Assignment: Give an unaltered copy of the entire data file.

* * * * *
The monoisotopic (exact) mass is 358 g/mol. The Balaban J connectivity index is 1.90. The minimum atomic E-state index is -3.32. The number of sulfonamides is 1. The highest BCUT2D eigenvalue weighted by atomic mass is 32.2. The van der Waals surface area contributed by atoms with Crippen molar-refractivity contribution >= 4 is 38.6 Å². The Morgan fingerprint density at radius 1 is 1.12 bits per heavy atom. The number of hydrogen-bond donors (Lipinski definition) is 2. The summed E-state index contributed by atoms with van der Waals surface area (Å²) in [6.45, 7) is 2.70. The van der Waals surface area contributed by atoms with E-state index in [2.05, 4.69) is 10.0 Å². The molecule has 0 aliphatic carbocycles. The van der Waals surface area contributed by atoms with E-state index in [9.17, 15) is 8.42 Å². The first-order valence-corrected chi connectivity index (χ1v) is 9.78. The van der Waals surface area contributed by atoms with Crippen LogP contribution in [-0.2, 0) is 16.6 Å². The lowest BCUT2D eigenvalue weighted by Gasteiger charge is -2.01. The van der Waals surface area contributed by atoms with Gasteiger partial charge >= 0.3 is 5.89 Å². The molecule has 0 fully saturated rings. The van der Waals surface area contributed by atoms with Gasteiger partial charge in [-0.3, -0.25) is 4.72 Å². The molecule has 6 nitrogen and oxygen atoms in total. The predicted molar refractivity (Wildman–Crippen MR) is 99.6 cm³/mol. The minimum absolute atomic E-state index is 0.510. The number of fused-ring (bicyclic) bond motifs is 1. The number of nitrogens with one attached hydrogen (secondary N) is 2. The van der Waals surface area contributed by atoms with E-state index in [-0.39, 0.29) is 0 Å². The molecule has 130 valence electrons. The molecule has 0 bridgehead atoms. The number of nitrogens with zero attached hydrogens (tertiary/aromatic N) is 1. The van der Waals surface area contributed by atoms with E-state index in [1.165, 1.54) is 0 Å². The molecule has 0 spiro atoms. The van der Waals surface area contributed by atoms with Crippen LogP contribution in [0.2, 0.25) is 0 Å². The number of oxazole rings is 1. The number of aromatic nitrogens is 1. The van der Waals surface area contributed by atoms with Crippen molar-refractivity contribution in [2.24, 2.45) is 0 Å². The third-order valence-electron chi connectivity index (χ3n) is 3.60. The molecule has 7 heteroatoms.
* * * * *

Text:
The monoisotopic (exact) mass is 358 g/mol. The Balaban J connectivity index is 1.90. The minimum atomic E-state index is -3.32. The number of sulfonamides is 1. The highest BCUT2D eigenvalue weighted by atomic mass is 32.2. The van der Waals surface area contributed by atoms with Crippen molar-refractivity contribution >= 4 is 38.6 Å². The Morgan fingerprint density at radius 1 is 1.12 bits per heavy atom. The number of hydrogen-bond donors (Lipinski definition) is 2. The summed E-state index contributed by atoms with van der Waals surface area (Å²) in [6.45, 7) is 2.70. The van der Waals surface area contributed by atoms with E-state index in [2.05, 4.69) is 10.0 Å². The molecule has 0 aliphatic carbocycles. The van der Waals surface area contributed by atoms with E-state index in [9.17, 15) is 8.42 Å². The first-order valence-corrected chi connectivity index (χ1v) is 9.78. The van der Waals surface area contributed by atoms with Crippen LogP contribution in [-0.2, 0) is 16.6 Å². The lowest BCUT2D eigenvalue weighted by Gasteiger charge is -2.01. The van der Waals surface area contributed by atoms with Gasteiger partial charge >= 0.3 is 5.89 Å². The molecule has 0 fully saturated rings. The van der Waals surface area contributed by atoms with Gasteiger partial charge in [-0.3, -0.25) is 4.72 Å². The molecule has 6 nitrogen and oxygen atoms in total. The predicted molar refractivity (Wildman–Crippen MR) is 99.6 cm³/mol. The minimum absolute atomic E-state index is 0.510. The number of fused-ring (bicyclic) bond motifs is 1. The number of nitrogens with one attached hydrogen (secondary N) is 2. The van der Waals surface area contributed by atoms with E-state index in [-0.39, 0.29) is 0 Å². The molecule has 130 valence electrons. The molecule has 0 bridgehead atoms. The number of nitrogens with zero attached hydrogens (tertiary/aromatic N) is 1. The van der Waals surface area contributed by atoms with E-state index in [1.165, 1.54) is 0 Å². The molecule has 0 spiro atoms. The van der Waals surface area contributed by atoms with Crippen LogP contribution in [0.2, 0.25) is 0 Å². The number of oxazole rings is 1. The number of aromatic nitrogens is 1. The van der Waals surface area contributed by atoms with Crippen molar-refractivity contribution in [2.24, 2.45) is 0 Å². The third-order valence-electron chi connectivity index (χ3n) is 3.60. The molecule has 7 heteroatoms.